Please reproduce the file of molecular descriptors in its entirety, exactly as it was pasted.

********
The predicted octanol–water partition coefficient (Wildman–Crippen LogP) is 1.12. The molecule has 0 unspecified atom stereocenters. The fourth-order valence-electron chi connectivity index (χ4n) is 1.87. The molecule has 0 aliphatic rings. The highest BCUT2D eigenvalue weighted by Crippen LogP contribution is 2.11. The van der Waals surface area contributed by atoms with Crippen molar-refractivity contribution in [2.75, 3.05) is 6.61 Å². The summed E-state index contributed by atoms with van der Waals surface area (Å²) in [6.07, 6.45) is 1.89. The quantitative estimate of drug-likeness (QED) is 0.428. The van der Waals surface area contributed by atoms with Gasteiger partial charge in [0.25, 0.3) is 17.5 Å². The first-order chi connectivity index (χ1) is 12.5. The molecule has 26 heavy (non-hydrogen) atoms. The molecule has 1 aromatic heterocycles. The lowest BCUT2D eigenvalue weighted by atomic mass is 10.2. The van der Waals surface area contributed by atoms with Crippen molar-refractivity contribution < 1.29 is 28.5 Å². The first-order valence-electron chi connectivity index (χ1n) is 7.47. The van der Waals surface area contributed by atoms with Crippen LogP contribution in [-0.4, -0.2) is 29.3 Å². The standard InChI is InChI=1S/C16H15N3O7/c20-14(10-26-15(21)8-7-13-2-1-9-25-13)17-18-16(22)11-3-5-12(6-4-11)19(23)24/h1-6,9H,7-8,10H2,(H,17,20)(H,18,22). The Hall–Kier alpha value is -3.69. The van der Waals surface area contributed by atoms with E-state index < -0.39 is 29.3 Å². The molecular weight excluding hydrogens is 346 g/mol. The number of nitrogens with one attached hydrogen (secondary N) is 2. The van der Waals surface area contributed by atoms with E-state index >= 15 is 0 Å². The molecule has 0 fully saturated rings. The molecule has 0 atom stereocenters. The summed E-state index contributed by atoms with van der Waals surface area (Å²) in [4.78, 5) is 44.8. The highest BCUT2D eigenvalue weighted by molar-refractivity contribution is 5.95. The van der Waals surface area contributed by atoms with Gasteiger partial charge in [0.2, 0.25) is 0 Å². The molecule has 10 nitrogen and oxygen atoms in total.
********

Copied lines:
The predicted octanol–water partition coefficient (Wildman–Crippen LogP) is 1.12. The molecule has 0 unspecified atom stereocenters. The fourth-order valence-electron chi connectivity index (χ4n) is 1.87. The molecule has 0 aliphatic rings. The highest BCUT2D eigenvalue weighted by Crippen LogP contribution is 2.11. The van der Waals surface area contributed by atoms with Crippen molar-refractivity contribution in [2.75, 3.05) is 6.61 Å². The summed E-state index contributed by atoms with van der Waals surface area (Å²) in [6.07, 6.45) is 1.89. The quantitative estimate of drug-likeness (QED) is 0.428. The van der Waals surface area contributed by atoms with Gasteiger partial charge in [0.25, 0.3) is 17.5 Å². The first-order chi connectivity index (χ1) is 12.5. The molecule has 26 heavy (non-hydrogen) atoms. The molecule has 1 aromatic heterocycles. The lowest BCUT2D eigenvalue weighted by atomic mass is 10.2. The van der Waals surface area contributed by atoms with Crippen molar-refractivity contribution < 1.29 is 28.5 Å². The first-order valence-electron chi connectivity index (χ1n) is 7.47. The van der Waals surface area contributed by atoms with Crippen LogP contribution in [-0.4, -0.2) is 29.3 Å². The standard InChI is InChI=1S/C16H15N3O7/c20-14(10-26-15(21)8-7-13-2-1-9-25-13)17-18-16(22)11-3-5-12(6-4-11)19(23)24/h1-6,9H,7-8,10H2,(H,17,20)(H,18,22). The Hall–Kier alpha value is -3.69. The van der Waals surface area contributed by atoms with E-state index < -0.39 is 29.3 Å². The molecular weight excluding hydrogens is 346 g/mol. The number of nitrogens with one attached hydrogen (secondary N) is 2. The van der Waals surface area contributed by atoms with E-state index >= 15 is 0 Å². The molecule has 0 fully saturated rings. The molecule has 0 atom stereocenters. The summed E-state index contributed by atoms with van der Waals surface area (Å²) in [4.78, 5) is 44.8. The highest BCUT2D eigenvalue weighted by molar-refractivity contribution is 5.95. The van der Waals surface area contributed by atoms with Gasteiger partial charge in [0.2, 0.25) is 0 Å². The molecule has 10 nitrogen and oxygen atoms in total.